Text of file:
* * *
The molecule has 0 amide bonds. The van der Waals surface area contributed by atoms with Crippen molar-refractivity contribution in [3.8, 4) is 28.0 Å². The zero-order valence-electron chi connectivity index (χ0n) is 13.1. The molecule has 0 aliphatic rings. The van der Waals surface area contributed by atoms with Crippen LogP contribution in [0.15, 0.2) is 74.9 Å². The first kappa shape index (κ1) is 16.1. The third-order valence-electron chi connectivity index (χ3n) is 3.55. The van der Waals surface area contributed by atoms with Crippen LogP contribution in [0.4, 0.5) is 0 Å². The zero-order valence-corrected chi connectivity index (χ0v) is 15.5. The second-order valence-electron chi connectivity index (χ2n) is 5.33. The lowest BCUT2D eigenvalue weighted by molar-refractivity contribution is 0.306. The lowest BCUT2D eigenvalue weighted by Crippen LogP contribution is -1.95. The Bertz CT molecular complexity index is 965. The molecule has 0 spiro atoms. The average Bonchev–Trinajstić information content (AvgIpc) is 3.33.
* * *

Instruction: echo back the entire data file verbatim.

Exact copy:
The molecule has 0 amide bonds. The van der Waals surface area contributed by atoms with Crippen molar-refractivity contribution in [3.8, 4) is 28.0 Å². The zero-order valence-electron chi connectivity index (χ0n) is 13.1. The molecule has 0 aliphatic rings. The van der Waals surface area contributed by atoms with Crippen LogP contribution in [0.15, 0.2) is 74.9 Å². The first kappa shape index (κ1) is 16.1. The third-order valence-electron chi connectivity index (χ3n) is 3.55. The van der Waals surface area contributed by atoms with Crippen LogP contribution in [0.4, 0.5) is 0 Å². The zero-order valence-corrected chi connectivity index (χ0v) is 15.5. The second-order valence-electron chi connectivity index (χ2n) is 5.33. The lowest BCUT2D eigenvalue weighted by molar-refractivity contribution is 0.306. The lowest BCUT2D eigenvalue weighted by Crippen LogP contribution is -1.95. The Bertz CT molecular complexity index is 965. The molecule has 0 spiro atoms. The average Bonchev–Trinajstić information content (AvgIpc) is 3.33.